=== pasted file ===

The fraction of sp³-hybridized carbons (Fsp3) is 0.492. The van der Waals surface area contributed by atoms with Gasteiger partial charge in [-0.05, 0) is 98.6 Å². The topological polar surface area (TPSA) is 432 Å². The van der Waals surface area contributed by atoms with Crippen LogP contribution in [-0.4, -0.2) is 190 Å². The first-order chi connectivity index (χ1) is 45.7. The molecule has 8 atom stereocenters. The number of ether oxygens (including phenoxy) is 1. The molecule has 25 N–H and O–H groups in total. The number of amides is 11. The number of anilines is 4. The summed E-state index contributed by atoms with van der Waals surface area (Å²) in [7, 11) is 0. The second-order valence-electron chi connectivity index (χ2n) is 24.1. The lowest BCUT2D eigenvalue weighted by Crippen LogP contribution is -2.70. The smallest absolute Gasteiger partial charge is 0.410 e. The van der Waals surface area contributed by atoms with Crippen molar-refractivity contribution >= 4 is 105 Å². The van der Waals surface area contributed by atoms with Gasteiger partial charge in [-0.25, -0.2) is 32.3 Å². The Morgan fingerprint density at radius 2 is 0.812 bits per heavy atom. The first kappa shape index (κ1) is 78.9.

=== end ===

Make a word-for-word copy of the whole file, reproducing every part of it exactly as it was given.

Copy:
The fraction of sp³-hybridized carbons (Fsp3) is 0.492. The van der Waals surface area contributed by atoms with Gasteiger partial charge in [-0.05, 0) is 98.6 Å². The topological polar surface area (TPSA) is 432 Å². The van der Waals surface area contributed by atoms with Crippen LogP contribution in [-0.4, -0.2) is 190 Å². The first-order chi connectivity index (χ1) is 45.7. The molecule has 8 atom stereocenters. The number of ether oxygens (including phenoxy) is 1. The molecule has 25 N–H and O–H groups in total. The number of amides is 11. The number of anilines is 4. The summed E-state index contributed by atoms with van der Waals surface area (Å²) in [7, 11) is 0. The second-order valence-electron chi connectivity index (χ2n) is 24.1. The lowest BCUT2D eigenvalue weighted by Crippen LogP contribution is -2.70. The smallest absolute Gasteiger partial charge is 0.410 e. The van der Waals surface area contributed by atoms with Crippen molar-refractivity contribution >= 4 is 105 Å². The van der Waals surface area contributed by atoms with Gasteiger partial charge in [-0.25, -0.2) is 32.3 Å². The Morgan fingerprint density at radius 2 is 0.812 bits per heavy atom. The first kappa shape index (κ1) is 78.9.